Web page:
After the 2014 U.S.-backed coup in Ukraine, longtime Russian communist activist Alexey Markov organized aid for grassroots militias conducting armed resistance in the Donbass mining region, which declared independence and formed the Donetsk and Lugansk People’s Republics (DPR and LPR).
With his comrade Petr Biryukov (military codename Arkadich), he soon founded the Volunteer Communist Detachment and joined the anti-fascist struggle. Today Markov, under the codename Dobri, commands the Ghost Battalion, successor to the legendary Ghost Brigade founded by Commander Alexey Mozgovoy.
Struggle-La Lucha asked Markov for an update on the situation at the front line five years after the U.S.-Ukraine war on Donbass began, at a cost of more than 10,000 lives so far. This interview was conducted before the April 30 runoff that saw Vladimir Zelensky selected to replace Petro Poroshenko as president of Ukraine.
Struggle-La Lucha: It’s been five years since the Maidan coup in Ukraine, the beginning of the war against Donbass and the massacre in Odessa. You started out by bringing aid to the people’s militias in Donbass. How did you get from there to your current situation, as commander of the Ghost Battalion?
Alexey Markov: In May 2014, after the killing of peaceful people in Odessa and shootings in Mariupol, my friend from Stakhanov [in the Lugansk People’s Republic] addressed me with a request to assist Pavel Dremov’s detachment. To my surprise, a lot of people responded to my request for help, and Dremov’s group of 45 people was fully equipped with uniforms, body armor, kevlar helmets and walkie-talkies.
After the success of this action, acquaintances told me: “You are good at motivating people. You must continue this work.” This is how the Coordination Center for Assistance to Novorossiya (CCPN), which still provides assistance to the units of the People’s Militia of the LPR and DPR, was born. All the founders of the CCPN were united by leftist or communist convictions.
During the summer battles of 2014, we expected that one of the communist organizations of the Russian Federation or Novorossia would create its own communist unit, which we could join. Unfortunately, the communists in Novorossia were disunited both militarily and organizationally, so we decided to create our own squad to go to defend the Donbass from the neo-Nazis.
At the beginning of September 2014, I and Arkadich drove around the units we provided with assistance in order to more accurately determine their needs and select the location of the future Volunteer Communist Detachment (DKO). We spent three days at the headquarters of the Ghost Brigade in Alchevsk. During repeated conversations with Alexey Mozgovoy, we very much liked his position regarding the future of Donbass, which was to become socialist and free from oligarchs. I promised him that we would soon return with the squad.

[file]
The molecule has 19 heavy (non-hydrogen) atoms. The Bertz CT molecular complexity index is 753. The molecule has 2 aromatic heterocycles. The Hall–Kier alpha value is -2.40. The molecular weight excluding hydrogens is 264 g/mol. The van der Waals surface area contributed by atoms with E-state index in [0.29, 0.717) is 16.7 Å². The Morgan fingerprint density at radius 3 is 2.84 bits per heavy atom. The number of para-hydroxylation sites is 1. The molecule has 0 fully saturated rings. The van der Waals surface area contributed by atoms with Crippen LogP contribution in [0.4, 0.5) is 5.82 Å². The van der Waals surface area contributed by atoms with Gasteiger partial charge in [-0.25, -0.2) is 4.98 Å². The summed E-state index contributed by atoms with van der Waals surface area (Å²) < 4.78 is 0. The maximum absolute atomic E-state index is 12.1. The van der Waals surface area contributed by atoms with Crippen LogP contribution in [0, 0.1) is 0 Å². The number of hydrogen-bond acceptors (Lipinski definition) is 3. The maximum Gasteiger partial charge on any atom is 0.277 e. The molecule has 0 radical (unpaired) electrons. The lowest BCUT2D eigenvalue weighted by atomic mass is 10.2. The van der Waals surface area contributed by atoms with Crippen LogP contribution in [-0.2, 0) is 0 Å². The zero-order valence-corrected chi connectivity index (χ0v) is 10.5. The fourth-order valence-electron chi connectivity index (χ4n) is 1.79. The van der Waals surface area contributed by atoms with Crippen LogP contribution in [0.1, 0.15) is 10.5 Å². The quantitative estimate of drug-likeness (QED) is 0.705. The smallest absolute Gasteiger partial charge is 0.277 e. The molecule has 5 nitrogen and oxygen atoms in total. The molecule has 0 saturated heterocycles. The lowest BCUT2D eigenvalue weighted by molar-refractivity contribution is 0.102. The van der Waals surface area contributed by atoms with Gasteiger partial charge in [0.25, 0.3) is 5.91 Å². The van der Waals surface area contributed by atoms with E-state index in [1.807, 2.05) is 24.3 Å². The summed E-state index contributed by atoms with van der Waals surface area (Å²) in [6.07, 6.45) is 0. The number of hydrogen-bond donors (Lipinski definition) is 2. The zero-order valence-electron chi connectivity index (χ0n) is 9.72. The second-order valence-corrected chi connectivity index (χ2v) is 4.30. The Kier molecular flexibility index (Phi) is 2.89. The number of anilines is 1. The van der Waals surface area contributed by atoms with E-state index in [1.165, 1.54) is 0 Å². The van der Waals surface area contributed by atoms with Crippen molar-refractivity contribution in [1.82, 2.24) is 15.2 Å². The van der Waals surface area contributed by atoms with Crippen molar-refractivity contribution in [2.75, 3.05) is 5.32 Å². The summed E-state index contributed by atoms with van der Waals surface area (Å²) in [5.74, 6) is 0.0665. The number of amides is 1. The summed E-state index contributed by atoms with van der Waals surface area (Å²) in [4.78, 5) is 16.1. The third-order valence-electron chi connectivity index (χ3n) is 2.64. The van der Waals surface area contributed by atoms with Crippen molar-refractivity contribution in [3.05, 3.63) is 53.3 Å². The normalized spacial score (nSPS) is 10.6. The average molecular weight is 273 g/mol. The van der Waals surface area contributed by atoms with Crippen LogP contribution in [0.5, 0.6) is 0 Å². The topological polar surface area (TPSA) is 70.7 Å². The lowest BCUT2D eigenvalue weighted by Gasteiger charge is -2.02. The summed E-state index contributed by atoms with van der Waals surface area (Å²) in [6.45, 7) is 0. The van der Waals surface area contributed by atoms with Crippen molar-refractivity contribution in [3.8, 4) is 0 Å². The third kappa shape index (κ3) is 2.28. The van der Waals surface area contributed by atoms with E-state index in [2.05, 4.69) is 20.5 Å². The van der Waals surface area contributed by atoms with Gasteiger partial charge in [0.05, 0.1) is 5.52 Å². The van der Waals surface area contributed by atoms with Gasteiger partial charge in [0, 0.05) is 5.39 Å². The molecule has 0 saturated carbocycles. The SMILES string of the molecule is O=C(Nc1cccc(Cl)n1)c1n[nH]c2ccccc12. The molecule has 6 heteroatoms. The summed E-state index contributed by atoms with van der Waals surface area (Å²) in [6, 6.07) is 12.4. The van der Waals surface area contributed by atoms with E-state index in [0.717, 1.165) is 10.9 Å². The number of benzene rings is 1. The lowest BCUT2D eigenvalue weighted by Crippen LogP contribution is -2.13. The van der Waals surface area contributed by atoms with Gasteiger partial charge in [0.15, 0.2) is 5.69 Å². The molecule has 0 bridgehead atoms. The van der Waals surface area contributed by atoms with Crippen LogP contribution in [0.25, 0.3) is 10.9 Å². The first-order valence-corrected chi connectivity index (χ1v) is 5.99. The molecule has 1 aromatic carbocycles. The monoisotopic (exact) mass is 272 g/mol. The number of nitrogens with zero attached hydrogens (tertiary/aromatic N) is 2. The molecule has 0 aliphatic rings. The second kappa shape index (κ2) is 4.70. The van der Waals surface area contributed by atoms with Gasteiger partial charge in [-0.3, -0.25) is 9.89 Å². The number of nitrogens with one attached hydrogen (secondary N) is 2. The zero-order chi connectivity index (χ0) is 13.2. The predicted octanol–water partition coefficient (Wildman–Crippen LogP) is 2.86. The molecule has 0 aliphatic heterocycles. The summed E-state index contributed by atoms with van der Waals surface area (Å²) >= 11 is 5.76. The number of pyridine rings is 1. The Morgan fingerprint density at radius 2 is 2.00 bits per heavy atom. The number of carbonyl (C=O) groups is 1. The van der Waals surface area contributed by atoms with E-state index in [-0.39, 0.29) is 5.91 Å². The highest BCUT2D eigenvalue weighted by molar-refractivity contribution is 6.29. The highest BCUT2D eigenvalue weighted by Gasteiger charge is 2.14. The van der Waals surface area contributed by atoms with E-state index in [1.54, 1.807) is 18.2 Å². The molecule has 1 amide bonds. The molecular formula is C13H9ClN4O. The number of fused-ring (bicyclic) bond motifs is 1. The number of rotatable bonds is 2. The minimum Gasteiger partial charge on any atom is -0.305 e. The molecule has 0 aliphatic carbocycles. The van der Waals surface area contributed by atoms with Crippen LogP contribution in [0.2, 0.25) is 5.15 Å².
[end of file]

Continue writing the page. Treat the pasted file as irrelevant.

Early on the morning of November 6, 2014, the first DKO team from Moscow arrived in Alchevsk and joined the Ghost Brigade as a separate unit, number 404. Two weeks later, having acquired the first weapons and some training, the detachment conducted its first combat operation in the village of Komissarovka, five kilometers from Debaltsevo. The personnel of the detachment led by Arkadich actively participated in the operation to free Debaltsevo in the winter of 2015, as a result of which, by order of Mozgovoy, Arkadich was appointed his deputy for combat training, and I as deputy for the rear.
After the tragic death of Mozgovoy [on May 23, 2015], his place was taken by the chief of staff of the brigade, Yuri Shevchenko. In the winter of 2016, the Ghost Brigade was reorganized into the 14th Separate Battalion of the People’s Militia of the LPR under the command of Arkadich. In October 2016, Arkadich was promoted and became deputy commander of the 4th Brigade, and I was appointed to his position as commander of the Ghost Battalion, where I am today.
SLL: What was unique about the militia organized by Alexey Mozgovoy that drew you and other communists from around the world?
AM: Alexey Mozgovoy openly declared that the war in the Donbass should not be interethnic, but a class war. He openly spoke for the socialist future of Donbass, built on democratic principles, and called on Ukrainians to unite to oppose the oligarchs who had seized power. This attracted many leftist people to the ranks of his brigade, although very different people served in the brigade, from anarchists and communists to nationalists and monarchists.
Mozgovoy also conducted active work on the internet, arranged teleconferences with the Ukrainian side, and was always open to the press, which made him a very popular figure in the Donbass. Many viewed him as the most influential national leader and a possible future head of the republic.
Support from the left and anti-fascist forces has always been very important for the Ghosts. A lot of journalists and volunteers visited the brigade. This allowed us not only to attract new fighters, but also to convey information about what was happening in the Donbass to residents of other countries. Also, material assistance turned out to be very important and made it possible to somewhat fix the catastrophic shortage of equipment and weapons in the young army of Novorossiya.
SLL: The Minsk peace negotiations have been stalled for a long time. There have been big buildups of armaments by Ukraine in the war zone, but so far no new military offensive. How do you view the military situation of the republics today? What is the situation of the Ghosts stationed at the front line?